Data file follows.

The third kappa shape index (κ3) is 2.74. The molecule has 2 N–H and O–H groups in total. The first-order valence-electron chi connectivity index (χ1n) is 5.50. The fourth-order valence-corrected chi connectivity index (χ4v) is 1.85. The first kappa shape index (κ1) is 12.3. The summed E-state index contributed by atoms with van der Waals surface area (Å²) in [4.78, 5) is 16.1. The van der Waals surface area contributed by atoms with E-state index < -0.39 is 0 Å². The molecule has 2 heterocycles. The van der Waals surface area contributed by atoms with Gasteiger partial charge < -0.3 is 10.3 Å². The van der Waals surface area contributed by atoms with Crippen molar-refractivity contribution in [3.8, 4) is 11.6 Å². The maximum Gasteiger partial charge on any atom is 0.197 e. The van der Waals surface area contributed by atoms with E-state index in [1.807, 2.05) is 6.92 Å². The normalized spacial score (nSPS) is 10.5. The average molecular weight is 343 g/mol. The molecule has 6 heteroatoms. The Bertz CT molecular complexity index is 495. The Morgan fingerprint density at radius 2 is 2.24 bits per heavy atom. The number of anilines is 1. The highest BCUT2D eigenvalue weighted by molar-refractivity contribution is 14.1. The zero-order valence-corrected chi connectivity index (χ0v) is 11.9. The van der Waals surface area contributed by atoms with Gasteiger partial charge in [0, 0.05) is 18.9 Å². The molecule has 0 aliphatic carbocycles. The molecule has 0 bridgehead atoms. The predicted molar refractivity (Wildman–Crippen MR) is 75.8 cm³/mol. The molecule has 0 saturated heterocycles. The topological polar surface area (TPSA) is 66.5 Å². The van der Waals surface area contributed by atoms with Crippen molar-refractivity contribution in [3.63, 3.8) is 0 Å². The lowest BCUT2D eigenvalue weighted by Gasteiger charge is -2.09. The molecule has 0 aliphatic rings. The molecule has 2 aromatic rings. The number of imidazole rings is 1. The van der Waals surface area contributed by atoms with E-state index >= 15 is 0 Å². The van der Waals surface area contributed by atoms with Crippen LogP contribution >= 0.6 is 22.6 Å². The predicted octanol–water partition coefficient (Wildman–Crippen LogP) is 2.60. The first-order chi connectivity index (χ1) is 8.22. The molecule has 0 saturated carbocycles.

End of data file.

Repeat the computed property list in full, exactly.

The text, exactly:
The third kappa shape index (κ3) is 2.74. The molecule has 2 N–H and O–H groups in total. The first-order valence-electron chi connectivity index (χ1n) is 5.50. The fourth-order valence-corrected chi connectivity index (χ4v) is 1.85. The first kappa shape index (κ1) is 12.3. The summed E-state index contributed by atoms with van der Waals surface area (Å²) in [4.78, 5) is 16.1. The van der Waals surface area contributed by atoms with E-state index < -0.39 is 0 Å². The molecule has 2 heterocycles. The van der Waals surface area contributed by atoms with Gasteiger partial charge < -0.3 is 10.3 Å². The van der Waals surface area contributed by atoms with Crippen molar-refractivity contribution in [3.8, 4) is 11.6 Å². The maximum Gasteiger partial charge on any atom is 0.197 e. The van der Waals surface area contributed by atoms with E-state index in [1.807, 2.05) is 6.92 Å². The normalized spacial score (nSPS) is 10.5. The average molecular weight is 343 g/mol. The molecule has 6 heteroatoms. The Bertz CT molecular complexity index is 495. The Morgan fingerprint density at radius 2 is 2.24 bits per heavy atom. The number of anilines is 1. The highest BCUT2D eigenvalue weighted by molar-refractivity contribution is 14.1. The zero-order valence-corrected chi connectivity index (χ0v) is 11.9. The van der Waals surface area contributed by atoms with Gasteiger partial charge in [0, 0.05) is 18.9 Å². The molecule has 0 aliphatic carbocycles. The molecule has 0 bridgehead atoms. The predicted molar refractivity (Wildman–Crippen MR) is 75.8 cm³/mol. The molecule has 0 saturated heterocycles. The topological polar surface area (TPSA) is 66.5 Å². The van der Waals surface area contributed by atoms with Crippen molar-refractivity contribution in [3.63, 3.8) is 0 Å². The lowest BCUT2D eigenvalue weighted by Gasteiger charge is -2.09. The molecule has 0 aliphatic rings. The molecule has 2 aromatic rings. The number of imidazole rings is 1. The van der Waals surface area contributed by atoms with E-state index >= 15 is 0 Å². The van der Waals surface area contributed by atoms with Crippen LogP contribution >= 0.6 is 22.6 Å². The predicted octanol–water partition coefficient (Wildman–Crippen LogP) is 2.60. The first-order chi connectivity index (χ1) is 8.22. The molecule has 0 saturated carbocycles.